Traditional Language Prayer Book to be blessed

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The ACNA’s Book of Common Prayer, introduced in 2019, contains two Eucharistic rites: a contemporary-language liturgy that closely follows the form of the 1979 Episcopal Prayer

Book’s Rite I, and a “Renewed Ancient Text” that compares with Rite II.

Now comes The Book of Common Prayer 2019, Traditional Language Edition (TLE), approved for publication by the College of Bishops in January. This edition is rendered entirely in Elizabethan English familiar to users of Rite I (1979) or Holy Communion (1928) and will be available from the printer in May. An altar book is expected to be available in 2023.

Members of the Diocese of Fort Worth who participated in the development of the book included Fr. Timothy Matkin, Fr. Jeff Stubbs, Fr. Alan Horton, and Fr. Jonathan Kanary. Several congregations in the Diocese have been using the trial text and provided several rounds of feedback.

A service of dedication for this new edition of the Prayer Book will be held Friday, June 10, at St. Mark’s Church in Arlington.

The TLE combines the doctrinal orthodoxy of the 2019 Prayer Book with the historic language of classical prayer books in a complete volume. It is intended to satisfy the great number of congregations who faithfully use Rite I (1979). Yet one of the several downsides to the 1979 Prayer Book is the lack of a complete traditional-language volume. Aside from the Rite I liturgy,

most of the book was rendered in contemporary American English. A priest or parishioner who wants traditional language forms of weddings, visitations of the sick, confessions, etc., ends up having to use something other than the 1979 BCP. Over the decades several volumes were produced for this purpose, including the Anglican Service Book, which incorporated additional Anglo-Catholic material.

The new TLE, bound in rich green to distinguish it from the red-bound 2019 BCP, contains the whole of that book in traditional Elizabethan English, while corresponding page-for-page with the red 2019 BCP’s content.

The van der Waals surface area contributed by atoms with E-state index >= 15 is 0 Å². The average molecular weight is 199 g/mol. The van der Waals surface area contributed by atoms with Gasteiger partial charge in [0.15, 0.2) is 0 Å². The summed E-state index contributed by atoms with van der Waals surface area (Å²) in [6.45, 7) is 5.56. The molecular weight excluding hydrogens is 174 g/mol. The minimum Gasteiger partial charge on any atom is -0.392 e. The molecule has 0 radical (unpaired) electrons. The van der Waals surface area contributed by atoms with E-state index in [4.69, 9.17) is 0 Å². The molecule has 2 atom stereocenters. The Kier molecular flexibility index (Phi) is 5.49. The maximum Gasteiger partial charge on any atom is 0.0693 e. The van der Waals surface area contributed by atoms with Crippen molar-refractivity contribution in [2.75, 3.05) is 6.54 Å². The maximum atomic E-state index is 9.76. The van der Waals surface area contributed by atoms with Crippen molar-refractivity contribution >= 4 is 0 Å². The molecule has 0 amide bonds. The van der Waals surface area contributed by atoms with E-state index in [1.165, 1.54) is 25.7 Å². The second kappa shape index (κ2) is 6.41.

Another major goal of this project was the maintenance of the people’s piety. We all have prayers we know by heart, such as the Prayer of Humble Access or the Creed, but we trip up

when we encounter a familiar service in unfamiliar language. The TLE endeavors to respect this wherever possible, restoring familiar language that may have been edited for contemporary texts. For example, the words ‘miserable offenders’ have been re-stored to the confession at Morning and Evening Prayer, and the Psalter printed in this book is identical to that of the 1928 Prayer Book. The goal through- out was to ensure that the book was actually useable by congregations and respecting the prayers that many priests and parishioners have memorized from years of faithful use is something key to that goal.

Archbishop Robert Duncan, who chaired the Liturgy Task Force that produced the 2019 BCP, regularly said that the goal was to make this “a prayer book so attractive that people really want to use it,” rather than a prayer book (like the 1979 Episcopal Book) that was imposed from above in many cases.

The same is true of the TLE. It is designed to serve the clergy and people of the Anglican Church in North America, and to ensure that the words which have shaped faithful Anglican Christians for 500 years will continue to form faithful believers for many years to come.